If you want to capture stunning photos of portraits, products, still lifes, and more, you have to master artificial light.
Artificial light will give you so much freedom as a photographer–and it’ll ensure you can get beautiful images no matter where you are.
So if you’re looking to maximize your photographic capabilities, read on.
Table of contents
- What Counts as Artificial Light in Photography?
- Why Should You Master Artificial Light?
- Continuous Vs Strobe Lighting
- What’s the Best Artificial Light for Your Photography?
- Characteristics of Artificial Light
- Artificial Light Modifiers
- Artificial Light in Photography: Conclusion
What Counts as Artificial Light in Photography?
Artificial light refers to any light that’s not produced naturally. It’s generally contrasted with natural lighting such as sunlight or moonlight.
Technically speaking, if you capture shots of a city at night, you’re using some form of artificial lighting (e.g., streetlamps). But the truth is that most photographers think of artificial light as controllable light sources, such as speedlights, studio strobes, incandescent lights, and more.
Plenty of photographers use artificial lighting at one time or another. It has quite a few advantages, as I explain in the next section:
Why Should You Master Artificial Light?
The biggest reason to understand artificial lighting is control.
If you shoot using natural light, then you’re completely at the whim of the elements. When it gets too dark, tough luck; you have to pack up or raise your ISO. When it gets cloudy in the evening, you don’t have many options. When it gets bright and sunny at midday, you’re stuck with unpleasant, harsh, contrasty light to work with.
Plus, you can’t direct natural light, nor can you modify it easily. Natural light generally comes from the sun, which means that it moves across the sky during the day, and won’t listen if you ask it to hit your subject from a particular angle. Instead, when you’re using natural light, you have to work with it, not the other way around.
Oh, and there are times when shooting with natural light will simply never work, because natural light doesn’t penetrate every area of interiors, and it certainly doesn’t keep all areas bright enough to allow for good, well-exposed images.
So, understandably, there are plenty of photographers who turn to artificial light, seeking to free themselves from the unflexibility of natural lighting.
Here’s what artificial light offers:
Control over the intensity of the light. Which means that you can shoot all day and all night, as long as you have the energy for it. You don’t have to turn off your camera when the light gets too low, and you certainly don’t have to stop shooting when you head into dark interiors.
Control over the quality of the light. Which means that you can create soft, flattering light at will, or hard, intense light at will, which will in turn allow you to be experimental and creative and all around better.
Control over the direction of the light. Which means that you can create the type of shadows you want. And the more control you have over the shadows, the better, because they’re what you use for dramatic photos, or moody photos, or glamorous photos, or many, many other types of photos that you might want to capture.
As you can see, artificial lighting has quite a lot of benefits, which is why I recommend pretty much everyone experiment with it at some point in time.
Now, artificial lighting does come with a few drawbacks. In particular, it’s less portable than natural light (as you might expect!), because even the smallest methods of artificially lighting your subject will at least require a speedlight-sized object.
(Technically, you can light your subject with a built-in pop-up flash, but this is almost never a good idea, with the exception of a particular style of “heightened” flash photography.)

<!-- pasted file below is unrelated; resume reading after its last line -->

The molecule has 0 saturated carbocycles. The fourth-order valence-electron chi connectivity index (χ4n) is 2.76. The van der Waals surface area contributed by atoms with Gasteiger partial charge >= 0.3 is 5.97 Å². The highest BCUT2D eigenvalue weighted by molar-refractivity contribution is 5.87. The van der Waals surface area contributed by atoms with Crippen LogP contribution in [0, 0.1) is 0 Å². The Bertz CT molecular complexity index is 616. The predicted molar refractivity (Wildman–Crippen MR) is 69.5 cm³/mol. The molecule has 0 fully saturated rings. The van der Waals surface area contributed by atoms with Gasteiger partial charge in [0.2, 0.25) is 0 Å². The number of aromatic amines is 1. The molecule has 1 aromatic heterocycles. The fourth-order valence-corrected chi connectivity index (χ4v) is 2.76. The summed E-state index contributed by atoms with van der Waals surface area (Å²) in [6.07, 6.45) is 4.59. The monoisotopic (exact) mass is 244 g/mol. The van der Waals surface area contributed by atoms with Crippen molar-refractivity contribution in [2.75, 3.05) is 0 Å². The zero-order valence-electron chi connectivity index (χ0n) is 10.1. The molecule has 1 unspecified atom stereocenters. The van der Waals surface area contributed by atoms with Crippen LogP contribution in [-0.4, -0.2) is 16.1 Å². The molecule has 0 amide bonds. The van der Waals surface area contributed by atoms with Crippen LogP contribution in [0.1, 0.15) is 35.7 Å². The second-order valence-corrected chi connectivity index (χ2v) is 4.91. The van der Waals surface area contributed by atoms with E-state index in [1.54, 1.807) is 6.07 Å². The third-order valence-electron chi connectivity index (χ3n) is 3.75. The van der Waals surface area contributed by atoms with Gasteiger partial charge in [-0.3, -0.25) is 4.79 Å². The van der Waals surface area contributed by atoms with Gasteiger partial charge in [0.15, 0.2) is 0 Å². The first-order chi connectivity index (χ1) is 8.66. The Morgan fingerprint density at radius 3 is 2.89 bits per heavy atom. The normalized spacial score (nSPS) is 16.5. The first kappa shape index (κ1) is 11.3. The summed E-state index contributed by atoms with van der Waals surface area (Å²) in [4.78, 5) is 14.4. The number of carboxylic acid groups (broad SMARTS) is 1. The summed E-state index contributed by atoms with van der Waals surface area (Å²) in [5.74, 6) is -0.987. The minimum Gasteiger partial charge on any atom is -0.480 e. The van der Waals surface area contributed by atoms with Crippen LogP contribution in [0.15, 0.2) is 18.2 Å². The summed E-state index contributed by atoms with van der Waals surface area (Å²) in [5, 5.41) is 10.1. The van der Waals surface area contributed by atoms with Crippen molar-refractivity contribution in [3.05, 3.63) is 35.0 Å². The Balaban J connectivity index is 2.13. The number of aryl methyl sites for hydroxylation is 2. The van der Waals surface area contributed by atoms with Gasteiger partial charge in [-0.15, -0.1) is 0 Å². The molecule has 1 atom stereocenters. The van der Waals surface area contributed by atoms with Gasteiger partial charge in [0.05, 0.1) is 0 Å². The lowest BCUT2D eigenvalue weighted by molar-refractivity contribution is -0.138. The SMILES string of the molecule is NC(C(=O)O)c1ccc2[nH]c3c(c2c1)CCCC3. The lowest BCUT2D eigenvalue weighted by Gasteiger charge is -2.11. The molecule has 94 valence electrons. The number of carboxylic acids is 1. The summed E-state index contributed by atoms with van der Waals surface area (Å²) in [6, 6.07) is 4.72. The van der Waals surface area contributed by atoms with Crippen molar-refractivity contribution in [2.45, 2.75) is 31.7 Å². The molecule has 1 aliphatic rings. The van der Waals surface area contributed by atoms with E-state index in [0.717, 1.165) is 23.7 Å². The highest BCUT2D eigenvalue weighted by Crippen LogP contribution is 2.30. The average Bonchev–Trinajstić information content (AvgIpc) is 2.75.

Artificial lighting can also be expensive. While you can grab some cheap incandescent lighting setups or even speedlights, studio strobes tend to sit in the $1000+ dollar range, so you have to really want one before buying.
All in all, artificial lighting is worth it for plenty of photographers. But I recommend you work up to a full lighting kit, rather than spending thousands on lighting at once.
Continuous Vs Strobe Lighting
Artificial lighting is divided up into two main categories:
Continuous lighting sources.
And strobe lighting sources.
Continuous lights work, well, continuously. You turn them on and they illuminate an area until you turn them off again.
Whereas strobe lights work in bursts. A strobe will only fire when you fire it (which is hopefully when you’re pressing the shutter button on your camera!).
As you can imagine, there is plenty of debate over the pros and cons of continuous and strobe lighting sources. But here are the key differences to know:
Because continuous lights work for long periods, you can easily see how they’ll affect your images.
This is in contrast to strobe lights, which only reveal how they’ll affect the subject when you go to fire them (and even then, it’s only for a split second).
Now, some strobe lights do have “modeling” lights built in, which are weaker continuous lights that allow you to preview the effect, and this can be useful, but it’s also expensive.
On the other hand, strobe lights tend to be far more powerful than continuous lights, which is good for situations where you want to overpower the ambient light and get certain effects (such as shadows in particular places, or a pitch-black background).
For this reason, I recommend you use strobes when first starting out. While it’s useful to preview the lighting effect in advance, you can take test shots with strobes and make adjustments on the fly.
Personally, I started out with strobes, then purchased some continuous (LED) lights. But they never really made it into my primary setup, because they’re not powerful enough to get rid of ambient lighting.
That said, if you frequently do photography and videography, continuous lighting will allow you to create flattering setups for both types of work, whereas strobe lighting can only ever work for photography. So that’s one last thing to bear in mind!
What’s the Best Artificial Light for Your Photography?
Now that you’re familiar with the difference between continuous lights and strobes, let’s take a quick look at the types of lighting available on the market.
Bear in mind that there’s not really one best form of artificial light; instead, there’s different types of artificial light designed for different purposes (and you can capture gorgeous photos with any one of them).
Speedlights are a type of strobe lighting, and look like this:
They’re small, they’re portable, and they can mount right on top of your camera or on a light stand.
Strobes also offer plenty of accessories (such as modifiers, as I discuss below).
And you can grab them for pretty cheap.
That’s why I recommend speedlights as the best type of strobe light source for beginners. I’d suggest grabbing two or three, if possible, but you can do a lot even with a single speedlight.